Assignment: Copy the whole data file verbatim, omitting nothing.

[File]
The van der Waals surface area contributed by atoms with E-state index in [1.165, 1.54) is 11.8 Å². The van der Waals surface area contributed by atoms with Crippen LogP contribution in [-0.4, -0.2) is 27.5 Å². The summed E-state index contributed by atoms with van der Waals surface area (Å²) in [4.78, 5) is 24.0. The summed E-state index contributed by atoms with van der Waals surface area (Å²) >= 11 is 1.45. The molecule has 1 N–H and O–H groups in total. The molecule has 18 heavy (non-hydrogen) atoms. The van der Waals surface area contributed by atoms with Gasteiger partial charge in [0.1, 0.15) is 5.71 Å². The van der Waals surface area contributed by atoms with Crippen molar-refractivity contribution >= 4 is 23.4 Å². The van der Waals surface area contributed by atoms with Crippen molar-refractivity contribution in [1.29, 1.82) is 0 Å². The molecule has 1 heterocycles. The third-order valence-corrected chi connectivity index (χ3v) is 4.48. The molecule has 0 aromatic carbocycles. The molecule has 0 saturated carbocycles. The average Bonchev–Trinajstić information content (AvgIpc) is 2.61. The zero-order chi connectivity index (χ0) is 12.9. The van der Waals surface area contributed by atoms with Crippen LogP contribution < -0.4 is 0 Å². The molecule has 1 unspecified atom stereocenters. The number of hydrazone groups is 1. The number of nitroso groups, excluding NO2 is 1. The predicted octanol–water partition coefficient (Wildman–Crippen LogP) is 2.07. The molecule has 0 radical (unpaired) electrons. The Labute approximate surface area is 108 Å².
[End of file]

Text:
The van der Waals surface area contributed by atoms with E-state index in [1.165, 1.54) is 11.8 Å². The van der Waals surface area contributed by atoms with Crippen LogP contribution in [-0.4, -0.2) is 27.5 Å². The summed E-state index contributed by atoms with van der Waals surface area (Å²) in [4.78, 5) is 24.0. The summed E-state index contributed by atoms with van der Waals surface area (Å²) >= 11 is 1.45. The molecule has 1 N–H and O–H groups in total. The molecule has 18 heavy (non-hydrogen) atoms. The van der Waals surface area contributed by atoms with Gasteiger partial charge in [0.1, 0.15) is 5.71 Å². The van der Waals surface area contributed by atoms with Crippen molar-refractivity contribution >= 4 is 23.4 Å². The van der Waals surface area contributed by atoms with Crippen molar-refractivity contribution in [1.29, 1.82) is 0 Å². The molecule has 1 heterocycles. The third-order valence-corrected chi connectivity index (χ3v) is 4.48. The molecule has 0 aromatic carbocycles. The molecule has 0 saturated carbocycles. The average Bonchev–Trinajstić information content (AvgIpc) is 2.61. The zero-order chi connectivity index (χ0) is 12.9. The van der Waals surface area contributed by atoms with Crippen LogP contribution < -0.4 is 0 Å². The molecule has 1 unspecified atom stereocenters. The number of hydrazone groups is 1. The number of nitroso groups, excluding NO2 is 1. The predicted octanol–water partition coefficient (Wildman–Crippen LogP) is 2.07. The molecule has 0 radical (unpaired) electrons. The Labute approximate surface area is 108 Å².